People continue to take the Pilgrim trail and can be instantly identified by the pilgrim staff and the symbol of the scallop shell.   The shell is the traditional symbol of the pilgrimage because the grooves in the shell, which come together at a single point, represent the various routes that pilgrims travel, all eventually arriving at a single destination at Santiago de Compostela.  It is also symbolic of the pilgrim because just as the waves of the ocean wash scallop shells up on the shores of Galicia, God’s hand also guides the pilgrims to their final destination.

I have been giving some thought to perhaps tackling the Camino myself one day and have been looking at the various different routes.  I have to say that I may have a preference for the one that starts in Plymouth in the UK because that would seem to include rather a nice cruise on a P&O ferry across the Bay of Biscay and an evening in the duty free bar followed by a just short stroll from A Coruña to Santiago de Compostela.

Sir Walter Raleigh wrote:

Give me my scallop shell of quiet;
My staff of faith to walk upon;
My scrip of joy, immortal diet;
My bottle of salvation;
My gown of glory (hope’s true gage);
And then I’ll take my pilgrimage.

Read the full story…

Northern Spain – Pilgims and the Way of Saint James

Pilgrims' way Santiago de Compostella

Sir Walter Raleigh wrote:

Give me my scallop shell of quiet;
My staff of faith to walk upon;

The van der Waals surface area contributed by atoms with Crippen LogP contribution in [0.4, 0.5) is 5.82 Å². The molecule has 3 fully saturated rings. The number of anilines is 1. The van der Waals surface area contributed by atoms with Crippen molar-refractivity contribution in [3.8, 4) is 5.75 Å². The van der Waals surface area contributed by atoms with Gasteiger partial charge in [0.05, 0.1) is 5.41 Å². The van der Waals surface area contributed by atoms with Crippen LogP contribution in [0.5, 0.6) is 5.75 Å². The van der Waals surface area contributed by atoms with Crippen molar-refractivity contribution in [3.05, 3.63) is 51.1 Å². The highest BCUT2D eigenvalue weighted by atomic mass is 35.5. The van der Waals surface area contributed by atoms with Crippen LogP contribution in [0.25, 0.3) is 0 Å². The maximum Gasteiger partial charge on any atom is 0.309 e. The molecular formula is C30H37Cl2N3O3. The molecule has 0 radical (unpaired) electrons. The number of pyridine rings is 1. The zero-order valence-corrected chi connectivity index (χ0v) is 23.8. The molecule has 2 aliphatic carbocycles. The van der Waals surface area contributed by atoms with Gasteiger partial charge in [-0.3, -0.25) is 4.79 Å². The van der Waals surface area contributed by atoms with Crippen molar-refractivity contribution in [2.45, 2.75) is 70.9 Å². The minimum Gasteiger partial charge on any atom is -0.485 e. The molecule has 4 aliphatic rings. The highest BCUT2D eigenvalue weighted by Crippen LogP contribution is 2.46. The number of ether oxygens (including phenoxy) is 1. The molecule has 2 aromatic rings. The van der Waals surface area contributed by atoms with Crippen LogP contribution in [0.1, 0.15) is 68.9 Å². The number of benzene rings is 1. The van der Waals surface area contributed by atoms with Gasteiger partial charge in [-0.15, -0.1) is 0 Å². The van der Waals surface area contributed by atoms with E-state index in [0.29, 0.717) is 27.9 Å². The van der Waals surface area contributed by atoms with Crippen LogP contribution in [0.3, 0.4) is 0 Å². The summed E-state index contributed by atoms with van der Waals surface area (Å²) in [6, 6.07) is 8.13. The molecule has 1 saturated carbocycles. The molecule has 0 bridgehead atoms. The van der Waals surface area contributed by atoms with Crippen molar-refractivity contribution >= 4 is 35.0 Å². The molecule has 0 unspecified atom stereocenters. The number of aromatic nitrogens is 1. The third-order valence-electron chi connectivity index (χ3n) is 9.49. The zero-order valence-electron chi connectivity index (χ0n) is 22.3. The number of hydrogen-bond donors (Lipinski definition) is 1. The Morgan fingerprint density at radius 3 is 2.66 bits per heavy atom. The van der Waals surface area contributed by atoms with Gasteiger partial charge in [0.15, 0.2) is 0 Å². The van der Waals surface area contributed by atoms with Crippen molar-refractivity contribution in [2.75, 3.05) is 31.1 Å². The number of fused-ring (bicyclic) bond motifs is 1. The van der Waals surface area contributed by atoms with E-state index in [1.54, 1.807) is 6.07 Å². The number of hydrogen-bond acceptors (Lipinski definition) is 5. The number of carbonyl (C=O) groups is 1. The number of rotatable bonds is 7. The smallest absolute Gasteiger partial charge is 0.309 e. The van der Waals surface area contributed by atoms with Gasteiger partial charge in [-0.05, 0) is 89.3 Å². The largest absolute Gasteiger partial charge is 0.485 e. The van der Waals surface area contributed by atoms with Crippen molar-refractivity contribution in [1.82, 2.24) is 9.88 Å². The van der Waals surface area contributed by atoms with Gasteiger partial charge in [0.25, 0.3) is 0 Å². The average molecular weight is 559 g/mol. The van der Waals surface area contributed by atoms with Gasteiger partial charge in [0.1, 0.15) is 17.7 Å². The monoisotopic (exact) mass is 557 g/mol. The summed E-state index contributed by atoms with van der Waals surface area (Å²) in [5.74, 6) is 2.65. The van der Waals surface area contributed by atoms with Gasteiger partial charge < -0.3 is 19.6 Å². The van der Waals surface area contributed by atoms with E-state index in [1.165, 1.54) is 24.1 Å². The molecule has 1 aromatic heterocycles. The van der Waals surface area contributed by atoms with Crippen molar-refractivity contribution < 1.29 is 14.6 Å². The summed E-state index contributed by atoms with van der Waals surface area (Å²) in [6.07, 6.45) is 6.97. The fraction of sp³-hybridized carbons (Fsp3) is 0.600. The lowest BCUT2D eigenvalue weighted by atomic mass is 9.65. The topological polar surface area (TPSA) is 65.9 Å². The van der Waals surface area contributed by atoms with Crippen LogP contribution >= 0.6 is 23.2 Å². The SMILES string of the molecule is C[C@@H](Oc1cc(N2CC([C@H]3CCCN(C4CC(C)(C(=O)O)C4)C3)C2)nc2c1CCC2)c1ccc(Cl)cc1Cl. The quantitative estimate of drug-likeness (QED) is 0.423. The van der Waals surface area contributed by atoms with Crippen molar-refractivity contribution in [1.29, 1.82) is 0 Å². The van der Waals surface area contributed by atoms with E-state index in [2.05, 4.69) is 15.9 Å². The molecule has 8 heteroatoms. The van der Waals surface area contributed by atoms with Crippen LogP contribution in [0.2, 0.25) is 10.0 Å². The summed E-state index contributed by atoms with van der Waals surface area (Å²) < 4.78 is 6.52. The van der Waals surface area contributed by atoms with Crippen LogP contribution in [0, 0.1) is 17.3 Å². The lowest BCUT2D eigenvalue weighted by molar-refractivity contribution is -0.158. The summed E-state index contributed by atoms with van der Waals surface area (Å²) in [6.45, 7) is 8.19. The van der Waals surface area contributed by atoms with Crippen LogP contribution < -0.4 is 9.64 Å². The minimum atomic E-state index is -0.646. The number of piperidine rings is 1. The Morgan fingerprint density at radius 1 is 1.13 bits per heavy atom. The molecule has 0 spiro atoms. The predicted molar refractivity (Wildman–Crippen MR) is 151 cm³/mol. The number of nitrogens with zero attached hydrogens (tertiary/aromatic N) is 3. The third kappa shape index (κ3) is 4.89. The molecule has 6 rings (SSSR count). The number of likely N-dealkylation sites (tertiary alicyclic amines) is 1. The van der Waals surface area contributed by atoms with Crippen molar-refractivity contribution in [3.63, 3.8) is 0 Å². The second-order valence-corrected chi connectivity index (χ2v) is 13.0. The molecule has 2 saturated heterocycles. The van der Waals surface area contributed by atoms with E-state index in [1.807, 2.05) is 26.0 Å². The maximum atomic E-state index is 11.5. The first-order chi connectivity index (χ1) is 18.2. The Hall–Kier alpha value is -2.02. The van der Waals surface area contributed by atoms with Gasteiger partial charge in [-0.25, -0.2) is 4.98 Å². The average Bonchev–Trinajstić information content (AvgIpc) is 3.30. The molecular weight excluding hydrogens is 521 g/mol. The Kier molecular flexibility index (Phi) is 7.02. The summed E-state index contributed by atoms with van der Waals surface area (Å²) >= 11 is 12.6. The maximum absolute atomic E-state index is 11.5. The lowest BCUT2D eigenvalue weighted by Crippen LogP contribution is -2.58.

My scrip of joy, immortal diet;
My bottle of salvation;
My gown of glory (hope’s true gage);
And then I’ll take my pilgrimage.

Burgos lies on one of the principal pilgrim routes of the Camino or the Way of Saint James and during our visit we had to share the streets and the restaurants and the hotel with dozens of foot weary walkers all sharing their hiking tales as they walked towards their ultimate objective – the city of Santiago de Compostela.

Read the full story…

My Personal A to Z of Spain, G is for Galicia

Santiago de Compostella

Galicia is a popular holiday choice with Spanish people living in the south because they like to holiday in the north to escape the oppressive heat and enjoy Galicia’s famous seafood. In August alone, eight million Spaniards travel north from cities like Madrid and Toledo to the more temperate climate of Galicia with its green scenery and spectacular beaches.

The climate though is changeable and the region is often referred to in Spain as the wet or rainy region. The local geography is also dramatically different from that of the central and southern regions with meadows, hills and mountains and is known affectionately in Iberia as green Spain.

In 1998 I won a competition in the Times newspaper for an all expenses paid weekend to a chateaux in Cahors in France. This was the result of answering three simple questions about the Apostle Saint James and the Spanish city of Santiago de Compostela, which were about pilgrimages and seashells. I was glad that I knew the answers and ever since had the place on my ‘to visit’ list.

Santiago de Compostela is the capital of autonomous region of Galicia and a UNESCO World Heritage Site. After Jerusalem and Rome it is the third most holy city in Chrisendom and the cathedral is the destination today, as it has been throughout history, of the important 9th century medieval pilgrimage route, the Way of St. James. Santiago is such an important pilgrimage destination because it is considered the burial site of the apostle, James the Great and legend holds that his remains were carried by boat from Jerusalem to northern Spain where they were buried on the site of what is now the city.

Santiago Cathedral